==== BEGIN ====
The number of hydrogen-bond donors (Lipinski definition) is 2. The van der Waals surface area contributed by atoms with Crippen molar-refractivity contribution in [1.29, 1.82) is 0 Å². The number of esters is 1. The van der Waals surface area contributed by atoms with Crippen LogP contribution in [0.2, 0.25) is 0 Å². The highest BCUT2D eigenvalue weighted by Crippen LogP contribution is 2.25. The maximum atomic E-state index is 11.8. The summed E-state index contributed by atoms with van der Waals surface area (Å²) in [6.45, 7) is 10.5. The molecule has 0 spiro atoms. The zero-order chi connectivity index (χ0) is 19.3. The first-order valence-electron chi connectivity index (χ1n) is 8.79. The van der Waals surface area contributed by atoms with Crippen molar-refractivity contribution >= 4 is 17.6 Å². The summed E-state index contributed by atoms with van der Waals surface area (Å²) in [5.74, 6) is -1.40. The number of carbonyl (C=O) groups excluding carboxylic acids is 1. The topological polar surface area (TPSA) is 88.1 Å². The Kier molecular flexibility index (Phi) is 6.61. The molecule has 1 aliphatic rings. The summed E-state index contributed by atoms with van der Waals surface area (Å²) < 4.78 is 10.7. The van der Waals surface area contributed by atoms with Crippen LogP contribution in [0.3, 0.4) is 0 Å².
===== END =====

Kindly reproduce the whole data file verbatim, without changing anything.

The number of hydrogen-bond donors (Lipinski definition) is 2. The van der Waals surface area contributed by atoms with Crippen molar-refractivity contribution in [1.29, 1.82) is 0 Å². The number of esters is 1. The van der Waals surface area contributed by atoms with Crippen LogP contribution in [0.2, 0.25) is 0 Å². The highest BCUT2D eigenvalue weighted by Crippen LogP contribution is 2.25. The maximum atomic E-state index is 11.8. The summed E-state index contributed by atoms with van der Waals surface area (Å²) in [6.45, 7) is 10.5. The molecule has 0 spiro atoms. The zero-order chi connectivity index (χ0) is 19.3. The first-order valence-electron chi connectivity index (χ1n) is 8.79. The van der Waals surface area contributed by atoms with Crippen molar-refractivity contribution >= 4 is 17.6 Å². The summed E-state index contributed by atoms with van der Waals surface area (Å²) in [5.74, 6) is -1.40. The number of carbonyl (C=O) groups excluding carboxylic acids is 1. The topological polar surface area (TPSA) is 88.1 Å². The Kier molecular flexibility index (Phi) is 6.61. The molecule has 1 aliphatic rings. The summed E-state index contributed by atoms with van der Waals surface area (Å²) < 4.78 is 10.7. The van der Waals surface area contributed by atoms with Crippen LogP contribution in [0.3, 0.4) is 0 Å².